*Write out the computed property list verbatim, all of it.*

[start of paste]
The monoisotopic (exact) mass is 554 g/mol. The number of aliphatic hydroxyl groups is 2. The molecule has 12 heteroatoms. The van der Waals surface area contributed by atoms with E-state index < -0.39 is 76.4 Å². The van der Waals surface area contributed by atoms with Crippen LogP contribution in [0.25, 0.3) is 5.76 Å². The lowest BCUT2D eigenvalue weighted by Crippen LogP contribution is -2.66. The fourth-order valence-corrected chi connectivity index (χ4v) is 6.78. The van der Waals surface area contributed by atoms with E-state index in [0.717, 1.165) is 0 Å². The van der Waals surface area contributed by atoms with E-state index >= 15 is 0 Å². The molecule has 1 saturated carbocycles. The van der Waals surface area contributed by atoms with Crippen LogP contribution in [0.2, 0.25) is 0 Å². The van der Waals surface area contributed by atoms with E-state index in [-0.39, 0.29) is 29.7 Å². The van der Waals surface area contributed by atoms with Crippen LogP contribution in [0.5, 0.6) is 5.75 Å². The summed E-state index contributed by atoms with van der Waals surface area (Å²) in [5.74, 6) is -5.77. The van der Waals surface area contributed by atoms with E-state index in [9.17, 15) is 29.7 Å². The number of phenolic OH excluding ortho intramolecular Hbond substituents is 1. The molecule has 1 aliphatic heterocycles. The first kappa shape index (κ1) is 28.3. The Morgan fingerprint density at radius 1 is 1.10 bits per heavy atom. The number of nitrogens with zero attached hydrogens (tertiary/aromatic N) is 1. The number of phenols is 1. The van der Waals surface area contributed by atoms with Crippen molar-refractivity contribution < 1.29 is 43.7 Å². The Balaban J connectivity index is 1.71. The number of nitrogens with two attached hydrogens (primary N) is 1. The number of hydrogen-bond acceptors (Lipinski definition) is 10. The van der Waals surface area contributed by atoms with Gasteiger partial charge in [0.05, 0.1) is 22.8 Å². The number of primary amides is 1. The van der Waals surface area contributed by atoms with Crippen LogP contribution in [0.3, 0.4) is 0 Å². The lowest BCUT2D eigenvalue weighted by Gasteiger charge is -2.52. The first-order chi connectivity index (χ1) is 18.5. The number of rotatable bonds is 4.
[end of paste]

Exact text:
The monoisotopic (exact) mass is 554 g/mol. The number of aliphatic hydroxyl groups is 2. The molecule has 12 heteroatoms. The van der Waals surface area contributed by atoms with E-state index < -0.39 is 76.4 Å². The van der Waals surface area contributed by atoms with Crippen LogP contribution in [0.25, 0.3) is 5.76 Å². The lowest BCUT2D eigenvalue weighted by Crippen LogP contribution is -2.66. The fourth-order valence-corrected chi connectivity index (χ4v) is 6.78. The van der Waals surface area contributed by atoms with E-state index in [0.717, 1.165) is 0 Å². The van der Waals surface area contributed by atoms with E-state index >= 15 is 0 Å². The molecule has 1 saturated carbocycles. The van der Waals surface area contributed by atoms with Crippen LogP contribution in [0.2, 0.25) is 0 Å². The van der Waals surface area contributed by atoms with E-state index in [-0.39, 0.29) is 29.7 Å². The van der Waals surface area contributed by atoms with Crippen LogP contribution in [0.5, 0.6) is 5.75 Å². The summed E-state index contributed by atoms with van der Waals surface area (Å²) in [5.74, 6) is -5.77. The van der Waals surface area contributed by atoms with E-state index in [9.17, 15) is 29.7 Å². The number of phenolic OH excluding ortho intramolecular Hbond substituents is 1. The molecule has 1 aliphatic heterocycles. The first kappa shape index (κ1) is 28.3. The Morgan fingerprint density at radius 1 is 1.10 bits per heavy atom. The number of nitrogens with zero attached hydrogens (tertiary/aromatic N) is 1. The number of phenols is 1. The van der Waals surface area contributed by atoms with Crippen molar-refractivity contribution < 1.29 is 43.7 Å². The Balaban J connectivity index is 1.71. The number of nitrogens with two attached hydrogens (primary N) is 1. The number of hydrogen-bond acceptors (Lipinski definition) is 10. The van der Waals surface area contributed by atoms with Gasteiger partial charge in [0.05, 0.1) is 22.8 Å². The number of primary amides is 1. The van der Waals surface area contributed by atoms with Crippen LogP contribution in [0.3, 0.4) is 0 Å². The lowest BCUT2D eigenvalue weighted by Gasteiger charge is -2.52. The first-order chi connectivity index (χ1) is 18.5. The number of rotatable bonds is 4.